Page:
Friday, July 6, 2012

Major change forecast next week

As temperatures have soared near or past the 100-degree mark, and lawns and fields have turned brown with only spotty rainfall in the last week to 10 days, I've heard a lot of people praying for a change in the weather pattern.

It appears as if those prayers might be answered next week.

The computer models are in agreement that a significantly different pattern will establish itself, starting about Monday in the Carolinas. It will mean a considerable drop in daytime temperatures (although nighttime readings won't change much) and soaking rains for just about everyone.

A strong dome of high pressure has governed our weather for about two weeks. Initially, that high pressure brought record cool temperatures to the Carolinas, but once it warmed up, the end result was record highs and mostly dry weather.

The high was centered over the Mississippi Valley, and being on the eastern edge of the circulation, parts of the Carolinas received occasional and scattered thunderstorms from little pockets of low pressure that spun around the clockwise flow of the big high. That explains the severe weather we got Sunday and Thursday nights.

But the big high is predicted to push back toward the west, starting this weekend. At first, a little area of high pressure will break off, bringing more triple-digit heat and dry weather to the Charlotte region through Sunday. Eventually, though, the Carolinas will join the rest of the eastern United States and come under the impact of a large trough of low pressure.

Moisture from the Atlantic and the Gulf of Mexico will stream into the Southeast, starting Monday and lasting through most of the week.With low pressure nearby, we'll have high temperatures gradually fading to the mid and upper 80s. There'll be frequent outbreaks of showers and thunderstorms.

Don't look for chilly mornings. Under that pattern, our morning lows will be in the 70-degree neighborhood.

Humidity levels will be sky-high.  Even those of you with straight hair will develop curls next week. But it isn't beyond the realm of imagination that most areas will get several inches of rain next week.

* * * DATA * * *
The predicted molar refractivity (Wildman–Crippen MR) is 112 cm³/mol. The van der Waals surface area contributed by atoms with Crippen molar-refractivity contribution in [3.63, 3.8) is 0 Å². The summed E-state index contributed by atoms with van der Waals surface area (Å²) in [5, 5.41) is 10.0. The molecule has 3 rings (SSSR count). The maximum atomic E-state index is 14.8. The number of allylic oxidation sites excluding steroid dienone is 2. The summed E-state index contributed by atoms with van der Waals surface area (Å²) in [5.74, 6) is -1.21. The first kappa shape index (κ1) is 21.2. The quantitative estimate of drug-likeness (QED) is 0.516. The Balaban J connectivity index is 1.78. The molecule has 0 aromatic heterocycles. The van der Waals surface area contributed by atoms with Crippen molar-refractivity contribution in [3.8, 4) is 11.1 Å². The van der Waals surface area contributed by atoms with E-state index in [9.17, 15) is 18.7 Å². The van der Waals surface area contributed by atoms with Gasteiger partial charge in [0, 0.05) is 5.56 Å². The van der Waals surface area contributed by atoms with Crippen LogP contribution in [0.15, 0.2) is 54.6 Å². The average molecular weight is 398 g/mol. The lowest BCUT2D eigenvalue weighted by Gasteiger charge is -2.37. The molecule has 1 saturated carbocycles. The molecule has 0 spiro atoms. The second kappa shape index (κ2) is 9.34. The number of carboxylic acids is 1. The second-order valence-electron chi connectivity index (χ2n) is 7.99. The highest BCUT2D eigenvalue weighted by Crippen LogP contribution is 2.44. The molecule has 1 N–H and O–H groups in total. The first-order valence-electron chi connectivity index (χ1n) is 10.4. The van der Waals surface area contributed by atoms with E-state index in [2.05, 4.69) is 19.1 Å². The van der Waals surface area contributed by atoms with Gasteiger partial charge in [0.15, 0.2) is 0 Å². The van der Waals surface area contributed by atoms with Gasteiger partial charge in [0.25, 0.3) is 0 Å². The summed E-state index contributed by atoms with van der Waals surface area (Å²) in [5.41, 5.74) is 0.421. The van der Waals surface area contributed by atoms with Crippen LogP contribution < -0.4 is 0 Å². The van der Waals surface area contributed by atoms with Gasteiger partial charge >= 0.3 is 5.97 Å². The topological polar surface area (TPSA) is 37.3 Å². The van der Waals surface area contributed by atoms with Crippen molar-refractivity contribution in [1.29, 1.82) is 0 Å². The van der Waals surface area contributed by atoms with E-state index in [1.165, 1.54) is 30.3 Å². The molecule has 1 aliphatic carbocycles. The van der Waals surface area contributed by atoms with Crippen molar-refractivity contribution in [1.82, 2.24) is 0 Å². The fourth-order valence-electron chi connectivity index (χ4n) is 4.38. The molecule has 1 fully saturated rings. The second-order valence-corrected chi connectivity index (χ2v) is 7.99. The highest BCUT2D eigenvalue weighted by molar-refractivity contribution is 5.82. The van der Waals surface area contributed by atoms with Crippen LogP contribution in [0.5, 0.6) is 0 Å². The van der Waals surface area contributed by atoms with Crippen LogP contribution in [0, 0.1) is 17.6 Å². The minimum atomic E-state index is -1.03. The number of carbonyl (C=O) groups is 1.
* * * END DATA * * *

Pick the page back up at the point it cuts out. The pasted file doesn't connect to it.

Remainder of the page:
It will be a scenario where the afternoons bring thunderstorms with drenching downpours. There probably will be one or two episodes where weak lobes of low pressure circulate across the region during the overnight hours, adding to the rainfall totals.

Meanwhile, the searing heat will push into the West. That sounds ominous for those Rocky Mountain areas trying to deal with wild fires, but it'll be a big break for the East and Midwest.

St. Louis has hit or exceeded 100 degrees on nine straight days, as of Thursday. The National Weather Service says more than 3,000 heat records were established in the seven-day period leading up to July 4. Charlotte tied its all-time record of 104 degrees three times.

Eventually, that high pressure system probably will push eastward again -- probably later in July. But it looks as if we'll get at least a one-week break. All we need do is get through the next three days, with more 100-degree readings.


Anonymous said...

Man I really hope it cools down a bit. It feels a little bit like what hell would feel like. We work outside and it gets bad.

Anonymous said...

I feel terrible for folks who have to work outside in this mess.

Steve, can we agree on something ahead of the change in conditions? Since the dewpoint will probably be higher than it has been even in the 100-degree days, can we not have any blog post about the "unseasonably cool weather in mid-July?" That talk drove me nuts last summer, when the high was 89 every day but the dewpoint was 75 every day, and weather guys kept bloviating about "unseasonably cool" weather. Everyone's AC will be running just as hard next week as it has been the past week.

The good news is Christmas is less than 6 months away...

Anonymous said...

Think snow!!! :)

Anonymous said...

I hope this coming winter won't be a repeat of last winter. Last winter we didn't have any measurable amount of snow. By the way, I hear that La Nina pattern is weakening and El Nino is taking shape. That pattern (hopefully) will increase the odds for snow this coming season.

Anonymous said...

over 85 is too hot, below 45 is too cold